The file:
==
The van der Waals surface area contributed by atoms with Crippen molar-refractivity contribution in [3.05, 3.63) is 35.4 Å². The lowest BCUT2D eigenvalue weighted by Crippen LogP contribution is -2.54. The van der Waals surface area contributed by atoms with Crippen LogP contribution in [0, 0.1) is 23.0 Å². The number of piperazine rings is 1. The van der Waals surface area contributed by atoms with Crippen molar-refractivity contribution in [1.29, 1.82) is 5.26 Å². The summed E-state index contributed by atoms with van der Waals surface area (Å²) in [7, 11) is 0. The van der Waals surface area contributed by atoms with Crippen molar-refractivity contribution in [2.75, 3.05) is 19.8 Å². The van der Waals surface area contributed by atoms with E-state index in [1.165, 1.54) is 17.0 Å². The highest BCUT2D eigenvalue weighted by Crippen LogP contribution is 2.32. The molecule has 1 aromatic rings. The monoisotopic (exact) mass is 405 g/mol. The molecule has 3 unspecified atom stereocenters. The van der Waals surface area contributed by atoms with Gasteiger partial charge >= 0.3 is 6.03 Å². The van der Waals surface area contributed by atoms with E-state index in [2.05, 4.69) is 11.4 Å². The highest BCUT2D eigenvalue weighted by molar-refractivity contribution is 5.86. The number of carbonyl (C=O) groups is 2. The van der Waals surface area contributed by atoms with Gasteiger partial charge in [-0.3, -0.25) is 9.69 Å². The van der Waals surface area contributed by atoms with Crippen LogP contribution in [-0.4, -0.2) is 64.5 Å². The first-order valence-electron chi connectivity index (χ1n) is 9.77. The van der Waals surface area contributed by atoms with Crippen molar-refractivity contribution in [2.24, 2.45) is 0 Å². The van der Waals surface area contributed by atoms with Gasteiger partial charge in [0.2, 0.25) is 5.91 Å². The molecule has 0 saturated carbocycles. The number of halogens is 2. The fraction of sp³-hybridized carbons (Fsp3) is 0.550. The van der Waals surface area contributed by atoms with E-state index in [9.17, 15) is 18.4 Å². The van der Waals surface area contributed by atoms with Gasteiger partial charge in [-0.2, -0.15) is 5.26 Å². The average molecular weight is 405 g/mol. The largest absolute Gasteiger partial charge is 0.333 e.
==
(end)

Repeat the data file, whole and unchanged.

The van der Waals surface area contributed by atoms with Crippen molar-refractivity contribution in [3.05, 3.63) is 35.4 Å². The lowest BCUT2D eigenvalue weighted by Crippen LogP contribution is -2.54. The van der Waals surface area contributed by atoms with Crippen LogP contribution in [0, 0.1) is 23.0 Å². The number of piperazine rings is 1. The van der Waals surface area contributed by atoms with Crippen molar-refractivity contribution in [1.29, 1.82) is 5.26 Å². The summed E-state index contributed by atoms with van der Waals surface area (Å²) in [7, 11) is 0. The van der Waals surface area contributed by atoms with Crippen molar-refractivity contribution in [2.75, 3.05) is 19.8 Å². The van der Waals surface area contributed by atoms with E-state index in [1.165, 1.54) is 17.0 Å². The highest BCUT2D eigenvalue weighted by Crippen LogP contribution is 2.32. The molecule has 1 aromatic rings. The monoisotopic (exact) mass is 405 g/mol. The molecule has 3 unspecified atom stereocenters. The van der Waals surface area contributed by atoms with Gasteiger partial charge >= 0.3 is 6.03 Å². The van der Waals surface area contributed by atoms with E-state index in [2.05, 4.69) is 11.4 Å². The highest BCUT2D eigenvalue weighted by molar-refractivity contribution is 5.86. The number of carbonyl (C=O) groups is 2. The van der Waals surface area contributed by atoms with Gasteiger partial charge in [-0.3, -0.25) is 9.69 Å². The van der Waals surface area contributed by atoms with Crippen LogP contribution in [-0.4, -0.2) is 64.5 Å². The first-order valence-electron chi connectivity index (χ1n) is 9.77. The van der Waals surface area contributed by atoms with Crippen molar-refractivity contribution in [2.24, 2.45) is 0 Å². The van der Waals surface area contributed by atoms with Gasteiger partial charge in [0.2, 0.25) is 5.91 Å². The molecule has 0 saturated carbocycles. The number of halogens is 2. The fraction of sp³-hybridized carbons (Fsp3) is 0.550. The van der Waals surface area contributed by atoms with E-state index in [9.17, 15) is 18.4 Å². The van der Waals surface area contributed by atoms with Gasteiger partial charge in [-0.2, -0.15) is 5.26 Å². The average molecular weight is 405 g/mol. The largest absolute Gasteiger partial charge is 0.333 e.